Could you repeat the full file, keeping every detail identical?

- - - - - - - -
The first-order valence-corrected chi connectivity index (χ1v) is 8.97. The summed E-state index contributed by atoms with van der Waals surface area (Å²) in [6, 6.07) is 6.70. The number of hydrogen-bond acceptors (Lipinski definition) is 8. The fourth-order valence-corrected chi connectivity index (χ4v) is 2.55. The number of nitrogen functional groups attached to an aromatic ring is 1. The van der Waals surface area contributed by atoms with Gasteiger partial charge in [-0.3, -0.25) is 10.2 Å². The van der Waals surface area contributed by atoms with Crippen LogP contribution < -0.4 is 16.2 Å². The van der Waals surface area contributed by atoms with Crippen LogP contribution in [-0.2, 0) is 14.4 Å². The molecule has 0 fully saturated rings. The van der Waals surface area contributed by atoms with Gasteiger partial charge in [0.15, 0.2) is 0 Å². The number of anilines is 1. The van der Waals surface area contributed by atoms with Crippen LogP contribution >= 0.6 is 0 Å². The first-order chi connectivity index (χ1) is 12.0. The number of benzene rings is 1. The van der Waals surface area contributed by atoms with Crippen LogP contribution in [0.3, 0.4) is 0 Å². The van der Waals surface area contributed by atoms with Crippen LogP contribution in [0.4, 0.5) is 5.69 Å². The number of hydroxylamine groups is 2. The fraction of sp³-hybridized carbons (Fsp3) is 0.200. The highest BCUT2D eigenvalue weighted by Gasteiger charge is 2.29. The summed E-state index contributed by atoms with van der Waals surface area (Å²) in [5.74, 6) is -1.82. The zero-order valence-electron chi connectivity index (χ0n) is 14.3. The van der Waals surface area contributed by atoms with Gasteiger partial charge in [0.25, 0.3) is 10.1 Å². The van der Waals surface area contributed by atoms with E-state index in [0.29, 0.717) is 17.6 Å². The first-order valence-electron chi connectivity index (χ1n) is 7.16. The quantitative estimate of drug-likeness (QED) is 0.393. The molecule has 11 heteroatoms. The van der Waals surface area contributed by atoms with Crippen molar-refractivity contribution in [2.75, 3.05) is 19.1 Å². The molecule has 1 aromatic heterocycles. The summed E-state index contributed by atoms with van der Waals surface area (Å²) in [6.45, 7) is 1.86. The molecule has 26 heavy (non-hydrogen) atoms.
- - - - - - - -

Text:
The first-order valence-corrected chi connectivity index (χ1v) is 8.97. The summed E-state index contributed by atoms with van der Waals surface area (Å²) in [6, 6.07) is 6.70. The number of hydrogen-bond acceptors (Lipinski definition) is 8. The fourth-order valence-corrected chi connectivity index (χ4v) is 2.55. The number of nitrogen functional groups attached to an aromatic ring is 1. The van der Waals surface area contributed by atoms with Gasteiger partial charge in [-0.3, -0.25) is 10.2 Å². The van der Waals surface area contributed by atoms with Crippen LogP contribution < -0.4 is 16.2 Å². The van der Waals surface area contributed by atoms with Crippen LogP contribution in [-0.2, 0) is 14.4 Å². The molecule has 0 fully saturated rings. The van der Waals surface area contributed by atoms with Gasteiger partial charge in [0.15, 0.2) is 0 Å². The number of anilines is 1. The van der Waals surface area contributed by atoms with Crippen LogP contribution >= 0.6 is 0 Å². The first-order chi connectivity index (χ1) is 12.0. The number of benzene rings is 1. The van der Waals surface area contributed by atoms with Crippen LogP contribution in [0.3, 0.4) is 0 Å². The van der Waals surface area contributed by atoms with Crippen LogP contribution in [0.4, 0.5) is 5.69 Å². The number of hydroxylamine groups is 2. The fraction of sp³-hybridized carbons (Fsp3) is 0.200. The highest BCUT2D eigenvalue weighted by Gasteiger charge is 2.29. The summed E-state index contributed by atoms with van der Waals surface area (Å²) in [5.74, 6) is -1.82. The zero-order valence-electron chi connectivity index (χ0n) is 14.3. The van der Waals surface area contributed by atoms with Gasteiger partial charge in [0.25, 0.3) is 10.1 Å². The van der Waals surface area contributed by atoms with E-state index in [0.29, 0.717) is 17.6 Å². The first-order valence-electron chi connectivity index (χ1n) is 7.16. The quantitative estimate of drug-likeness (QED) is 0.393. The molecule has 11 heteroatoms. The van der Waals surface area contributed by atoms with Crippen molar-refractivity contribution in [2.75, 3.05) is 19.1 Å². The molecule has 1 aromatic heterocycles. The summed E-state index contributed by atoms with van der Waals surface area (Å²) in [6.45, 7) is 1.86. The molecule has 26 heavy (non-hydrogen) atoms.